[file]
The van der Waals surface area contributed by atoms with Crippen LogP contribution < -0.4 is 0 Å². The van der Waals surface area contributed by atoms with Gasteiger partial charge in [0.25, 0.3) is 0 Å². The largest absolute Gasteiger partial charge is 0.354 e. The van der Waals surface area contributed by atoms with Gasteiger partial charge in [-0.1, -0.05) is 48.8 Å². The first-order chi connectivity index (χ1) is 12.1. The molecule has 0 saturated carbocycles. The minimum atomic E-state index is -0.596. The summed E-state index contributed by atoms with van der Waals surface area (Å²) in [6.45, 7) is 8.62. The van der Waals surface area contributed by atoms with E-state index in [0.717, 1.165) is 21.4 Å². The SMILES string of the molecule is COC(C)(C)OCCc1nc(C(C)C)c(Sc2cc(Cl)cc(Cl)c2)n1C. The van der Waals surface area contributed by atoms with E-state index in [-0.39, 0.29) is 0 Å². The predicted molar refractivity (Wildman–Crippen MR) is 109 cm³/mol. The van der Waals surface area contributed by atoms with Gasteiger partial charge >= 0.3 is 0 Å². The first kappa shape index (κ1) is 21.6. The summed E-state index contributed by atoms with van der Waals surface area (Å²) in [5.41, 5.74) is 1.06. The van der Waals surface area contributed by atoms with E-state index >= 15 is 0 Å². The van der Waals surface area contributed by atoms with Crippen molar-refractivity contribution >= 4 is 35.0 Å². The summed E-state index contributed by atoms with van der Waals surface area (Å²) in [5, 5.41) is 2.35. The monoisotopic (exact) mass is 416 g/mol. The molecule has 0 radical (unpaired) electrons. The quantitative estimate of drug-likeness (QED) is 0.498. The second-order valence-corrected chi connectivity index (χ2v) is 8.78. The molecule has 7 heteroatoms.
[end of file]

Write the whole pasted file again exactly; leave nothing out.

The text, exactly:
The van der Waals surface area contributed by atoms with Crippen LogP contribution < -0.4 is 0 Å². The van der Waals surface area contributed by atoms with Gasteiger partial charge in [0.25, 0.3) is 0 Å². The largest absolute Gasteiger partial charge is 0.354 e. The van der Waals surface area contributed by atoms with Gasteiger partial charge in [-0.1, -0.05) is 48.8 Å². The first-order chi connectivity index (χ1) is 12.1. The molecule has 0 saturated carbocycles. The minimum atomic E-state index is -0.596. The summed E-state index contributed by atoms with van der Waals surface area (Å²) in [6.45, 7) is 8.62. The van der Waals surface area contributed by atoms with E-state index in [0.717, 1.165) is 21.4 Å². The SMILES string of the molecule is COC(C)(C)OCCc1nc(C(C)C)c(Sc2cc(Cl)cc(Cl)c2)n1C. The van der Waals surface area contributed by atoms with E-state index in [-0.39, 0.29) is 0 Å². The predicted molar refractivity (Wildman–Crippen MR) is 109 cm³/mol. The van der Waals surface area contributed by atoms with Gasteiger partial charge >= 0.3 is 0 Å². The first kappa shape index (κ1) is 21.6. The summed E-state index contributed by atoms with van der Waals surface area (Å²) in [5.41, 5.74) is 1.06. The van der Waals surface area contributed by atoms with E-state index >= 15 is 0 Å². The van der Waals surface area contributed by atoms with Crippen molar-refractivity contribution >= 4 is 35.0 Å². The summed E-state index contributed by atoms with van der Waals surface area (Å²) in [5, 5.41) is 2.35. The monoisotopic (exact) mass is 416 g/mol. The molecule has 0 radical (unpaired) electrons. The quantitative estimate of drug-likeness (QED) is 0.498. The second-order valence-corrected chi connectivity index (χ2v) is 8.78. The molecule has 7 heteroatoms.